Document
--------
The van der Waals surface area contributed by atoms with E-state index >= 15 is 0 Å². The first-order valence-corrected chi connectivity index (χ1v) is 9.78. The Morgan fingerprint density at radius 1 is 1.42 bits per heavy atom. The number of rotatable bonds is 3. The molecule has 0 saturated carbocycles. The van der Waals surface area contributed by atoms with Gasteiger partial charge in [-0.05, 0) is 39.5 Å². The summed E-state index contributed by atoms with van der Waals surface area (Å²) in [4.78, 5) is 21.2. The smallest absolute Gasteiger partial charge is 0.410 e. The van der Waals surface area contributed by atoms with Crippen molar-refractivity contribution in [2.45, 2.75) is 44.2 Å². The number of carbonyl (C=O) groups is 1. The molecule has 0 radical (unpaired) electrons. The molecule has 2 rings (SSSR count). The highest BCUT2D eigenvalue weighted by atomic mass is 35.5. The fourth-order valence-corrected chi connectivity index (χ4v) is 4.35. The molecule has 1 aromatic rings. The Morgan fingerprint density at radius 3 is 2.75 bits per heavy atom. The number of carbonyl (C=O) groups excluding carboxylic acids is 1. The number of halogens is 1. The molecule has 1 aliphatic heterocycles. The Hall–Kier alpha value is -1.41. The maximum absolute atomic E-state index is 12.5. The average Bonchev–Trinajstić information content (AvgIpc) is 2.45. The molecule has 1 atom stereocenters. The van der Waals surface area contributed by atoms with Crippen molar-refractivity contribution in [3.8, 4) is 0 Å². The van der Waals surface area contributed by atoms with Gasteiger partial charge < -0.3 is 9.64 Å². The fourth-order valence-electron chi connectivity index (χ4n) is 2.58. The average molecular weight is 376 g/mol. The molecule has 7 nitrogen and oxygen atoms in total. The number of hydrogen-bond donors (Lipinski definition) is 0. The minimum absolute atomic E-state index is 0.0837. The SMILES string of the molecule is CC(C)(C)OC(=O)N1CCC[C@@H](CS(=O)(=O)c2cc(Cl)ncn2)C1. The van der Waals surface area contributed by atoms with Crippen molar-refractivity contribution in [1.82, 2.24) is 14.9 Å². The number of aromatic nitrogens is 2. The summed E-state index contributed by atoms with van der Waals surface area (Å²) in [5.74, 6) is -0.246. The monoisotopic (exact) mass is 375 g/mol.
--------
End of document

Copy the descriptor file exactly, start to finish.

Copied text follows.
The van der Waals surface area contributed by atoms with E-state index >= 15 is 0 Å². The first-order valence-corrected chi connectivity index (χ1v) is 9.78. The Morgan fingerprint density at radius 1 is 1.42 bits per heavy atom. The number of rotatable bonds is 3. The molecule has 0 saturated carbocycles. The van der Waals surface area contributed by atoms with Gasteiger partial charge in [-0.05, 0) is 39.5 Å². The summed E-state index contributed by atoms with van der Waals surface area (Å²) in [4.78, 5) is 21.2. The smallest absolute Gasteiger partial charge is 0.410 e. The van der Waals surface area contributed by atoms with Crippen molar-refractivity contribution in [2.45, 2.75) is 44.2 Å². The number of carbonyl (C=O) groups is 1. The molecule has 0 radical (unpaired) electrons. The molecule has 2 rings (SSSR count). The highest BCUT2D eigenvalue weighted by atomic mass is 35.5. The fourth-order valence-corrected chi connectivity index (χ4v) is 4.35. The molecule has 1 aromatic rings. The Morgan fingerprint density at radius 3 is 2.75 bits per heavy atom. The number of carbonyl (C=O) groups excluding carboxylic acids is 1. The number of halogens is 1. The molecule has 1 aliphatic heterocycles. The Hall–Kier alpha value is -1.41. The maximum absolute atomic E-state index is 12.5. The average Bonchev–Trinajstić information content (AvgIpc) is 2.45. The molecule has 1 atom stereocenters. The van der Waals surface area contributed by atoms with Crippen molar-refractivity contribution in [3.8, 4) is 0 Å². The van der Waals surface area contributed by atoms with Gasteiger partial charge < -0.3 is 9.64 Å². The fourth-order valence-electron chi connectivity index (χ4n) is 2.58. The average molecular weight is 376 g/mol. The molecule has 7 nitrogen and oxygen atoms in total. The number of hydrogen-bond donors (Lipinski definition) is 0. The minimum absolute atomic E-state index is 0.0837. The SMILES string of the molecule is CC(C)(C)OC(=O)N1CCC[C@@H](CS(=O)(=O)c2cc(Cl)ncn2)C1. The van der Waals surface area contributed by atoms with Crippen molar-refractivity contribution in [1.82, 2.24) is 14.9 Å². The number of aromatic nitrogens is 2. The summed E-state index contributed by atoms with van der Waals surface area (Å²) in [5.74, 6) is -0.246. The monoisotopic (exact) mass is 375 g/mol.